GDP–Lower than expected | Business Standard Editorials

The Union Ministry of Statistics and Programme Implementation on Thursday released the Second Advance Estimates of gross domestic product (GDP) for the ongoing fiscal year of 2018-19, which incorporate the quarterly estimates for the third quarter of the financial year, namely the quarter between October and December 2018. These figures came as a negative surprise, and the estimate for GDP growth in 2018-19 had to be decreased from the previous 7.2 per cent to 7 per cent for the full year. GDP growth was clearly decelerating over the course of the financial year. The third quarter saw growth of only 6.6 per cent. To be sure, India still grew faster than China in the third quarter (that country grew by 6.4 per cent in the December quarter), but that is a small consolation.

The second quarter, between July and September 2018, had seen growth at 7 per cent, and the first quarter of the year, between April and June, had clocked in 8 per cent GDP growth. This is, as is evident, quite a sharp deceleration. What should be particularly worrying is that agriculture after solid growth of 5 per cent in 2017-18 might grow at only 2.7 per cent — in terms of gross value added in basic prices — over the ongoing fiscal year. This, together with the wholesale price deflator of -0.8 per cent for food items, is a clear reflection of possible agricultural distress that requires focused attention from the government.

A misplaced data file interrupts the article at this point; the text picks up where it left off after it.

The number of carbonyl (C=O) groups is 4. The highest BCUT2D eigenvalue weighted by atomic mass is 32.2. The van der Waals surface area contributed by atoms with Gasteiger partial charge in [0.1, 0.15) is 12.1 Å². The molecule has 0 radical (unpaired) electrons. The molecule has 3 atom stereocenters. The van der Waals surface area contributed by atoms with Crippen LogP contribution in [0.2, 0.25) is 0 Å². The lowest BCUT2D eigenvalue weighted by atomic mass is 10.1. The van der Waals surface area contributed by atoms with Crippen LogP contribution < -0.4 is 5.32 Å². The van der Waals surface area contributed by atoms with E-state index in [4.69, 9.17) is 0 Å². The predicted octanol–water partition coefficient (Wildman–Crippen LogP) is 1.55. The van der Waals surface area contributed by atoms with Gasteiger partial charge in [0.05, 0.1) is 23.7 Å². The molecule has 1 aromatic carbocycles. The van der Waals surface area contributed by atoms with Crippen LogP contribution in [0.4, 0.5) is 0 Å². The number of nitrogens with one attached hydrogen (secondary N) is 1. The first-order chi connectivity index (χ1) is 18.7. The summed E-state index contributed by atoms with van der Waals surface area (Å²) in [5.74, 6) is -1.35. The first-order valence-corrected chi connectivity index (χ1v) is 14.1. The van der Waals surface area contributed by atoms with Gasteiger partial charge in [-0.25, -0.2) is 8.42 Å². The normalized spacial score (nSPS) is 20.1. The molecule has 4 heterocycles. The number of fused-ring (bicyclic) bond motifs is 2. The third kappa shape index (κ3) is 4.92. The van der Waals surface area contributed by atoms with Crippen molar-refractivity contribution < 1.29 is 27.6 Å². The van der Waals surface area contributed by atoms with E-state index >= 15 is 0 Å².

It appears likely that one of the main reasons for the slower growth might well be a reduction in the pace of government expenditure over the year. A key indicator, namely Union government revenue expenditure (net of interest payments and subsidies) grew by 9.2 per cent over the period between April and December 2018, as compared to a growth of 16.7 per cent in the equivalent period one year previously. Gross value added at basic prices for the government sector is estimated to grow at 8.5 per cent over the current financial year as opposed to almost 12 per cent growth in the previous financial year. This suggests that much of the previous growth was pushed up by high government expenditure and now the fiscal mathematics makes this growth model unsustainable.

However, there is also some good news suggesting that a more normal and sustainable private investment-led growth path might be returning. Gross Fixed Capital Formation, or GFCF, at current and constant prices are estimated to be 28.9 per cent and 32.3 per cent of GDP, respectively, during the current financial year. This is up from the corresponding rates in the previous year, 2017-18, of 28.6 per cent and 31.4 per cent. The rates of GFCF are also up in the third quarter of 2018-19 as compared to the previous quarter of the year. It is also worth noting that the manufacturing sector is due to grow — measured in terms of gross value added at basic prices — at over 8 per cent over 2018-19, as compared to under 6 per cent in the previous year. If accurate, this should eventually be reflected in healthy earnings for the private corporate sector, which comprises more than three-fourths of manufacturing output.

via Lower than expected | Business Standard Editorials

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